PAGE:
• Getting on to the question of clothes in the sense that I might be seen as a bloke in a dress, and of course that's not what I am but let's entertain that for a moment, there are of course still conservative Christians, and conservative Christian churches, who would expect women to wear skirts and dresses and men to wear trousers and the other accoutrements they consider to be appropriate to their gender.  However, this is now becoming quite rare, and whereas the Church should of course not follow the ways of the world simply for its own sake, there are in fact relatively few churches whose women never wear trousers even when at the physical church itself, let alone in daily life outside the church.  It would be hypocritical to expect men never to wear dresses if they wanted to.  Moreover, taking Deuteronomy 22:5 - " A woman must not wear men’s clothing, nor a man wear women’s clothing, for the Lord your God detests anyone who does this." - seeing as I currently only wear "women's clothing", and seeing as I am in fact a woman, from my own perspective I am doing exactly what the Bible tells me to do and in fact doing it to a greater extent than most other women do.  Of course, that's not what God is telling me to do in that verse and I wouldn't seek to impose that on anyone.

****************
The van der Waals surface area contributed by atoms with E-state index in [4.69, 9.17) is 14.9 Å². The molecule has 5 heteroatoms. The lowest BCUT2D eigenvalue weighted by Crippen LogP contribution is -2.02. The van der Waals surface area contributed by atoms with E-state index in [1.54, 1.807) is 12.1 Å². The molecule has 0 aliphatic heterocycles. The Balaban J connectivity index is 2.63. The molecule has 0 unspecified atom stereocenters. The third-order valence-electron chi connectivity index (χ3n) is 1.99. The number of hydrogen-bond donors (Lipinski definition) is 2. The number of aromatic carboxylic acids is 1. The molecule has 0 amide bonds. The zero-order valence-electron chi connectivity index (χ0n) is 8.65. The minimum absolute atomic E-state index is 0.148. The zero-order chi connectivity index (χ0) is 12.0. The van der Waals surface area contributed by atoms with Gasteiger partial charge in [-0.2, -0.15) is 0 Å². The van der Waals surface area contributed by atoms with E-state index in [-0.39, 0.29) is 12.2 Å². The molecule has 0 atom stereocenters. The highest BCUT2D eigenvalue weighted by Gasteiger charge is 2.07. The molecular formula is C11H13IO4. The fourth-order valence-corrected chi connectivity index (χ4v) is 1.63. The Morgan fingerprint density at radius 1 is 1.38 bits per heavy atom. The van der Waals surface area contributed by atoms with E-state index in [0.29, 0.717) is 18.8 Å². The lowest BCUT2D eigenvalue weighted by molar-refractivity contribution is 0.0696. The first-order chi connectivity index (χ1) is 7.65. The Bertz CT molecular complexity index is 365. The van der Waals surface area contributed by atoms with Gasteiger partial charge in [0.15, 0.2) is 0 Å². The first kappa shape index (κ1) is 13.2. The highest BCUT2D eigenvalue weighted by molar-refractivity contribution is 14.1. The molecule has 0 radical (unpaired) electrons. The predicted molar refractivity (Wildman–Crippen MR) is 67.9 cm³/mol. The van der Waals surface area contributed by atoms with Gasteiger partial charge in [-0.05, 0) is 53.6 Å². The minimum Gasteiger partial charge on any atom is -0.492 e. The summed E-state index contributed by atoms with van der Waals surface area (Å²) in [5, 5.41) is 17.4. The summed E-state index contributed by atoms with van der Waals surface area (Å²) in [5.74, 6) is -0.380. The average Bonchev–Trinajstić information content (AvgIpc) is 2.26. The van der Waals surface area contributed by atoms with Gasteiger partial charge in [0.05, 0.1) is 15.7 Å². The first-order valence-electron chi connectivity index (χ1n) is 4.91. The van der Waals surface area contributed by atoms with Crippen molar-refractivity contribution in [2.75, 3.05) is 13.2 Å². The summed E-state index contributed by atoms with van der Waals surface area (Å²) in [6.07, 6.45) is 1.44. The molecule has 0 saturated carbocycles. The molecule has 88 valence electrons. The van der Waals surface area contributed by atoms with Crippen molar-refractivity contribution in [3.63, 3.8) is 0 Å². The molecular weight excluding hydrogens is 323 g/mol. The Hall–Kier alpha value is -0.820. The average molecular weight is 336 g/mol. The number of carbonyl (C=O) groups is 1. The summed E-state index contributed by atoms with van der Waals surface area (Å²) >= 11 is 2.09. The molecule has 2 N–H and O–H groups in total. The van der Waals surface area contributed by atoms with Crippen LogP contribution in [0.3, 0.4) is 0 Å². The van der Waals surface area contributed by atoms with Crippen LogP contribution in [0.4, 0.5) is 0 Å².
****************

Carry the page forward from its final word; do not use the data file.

• I prayed countless times for many decades for God to make me happy about being physically male.  There are no unanswered prayers.  However, if an overindulged child prays for another pony or something, she may well not receive what she's prayed for, because sometimes the answer is "no".  I deeply and securely believed, to a much greater extent than in other areas, that God really did want me to become happy about being physically male.  I also wanted to become happy about it.  It just did not happen.  What did happen, and I feel a strong conviction that this is so which I would attribute to the voice of God, was that God answered "no".  God's answer, in more detail, seems to have been something along the lines of "Amanda, I know you believe that you ought to want to be a man, and I know you believe that I want you to become happy about being a man, but I also know that that's not what you really want, so instead of answering your prayer, what you are saying, I am going to give you what you want and make you outwardly a woman as well as inwardly."  The crucial thing to remember about what happened was that it wasn't through my own will.  I accidentally and unknowingly took a strongly oestrogenic herb and my problems went away, or rather they became outward rather than inward.  This is not a decision I made:  it just happened, and I see it as literally an act of God.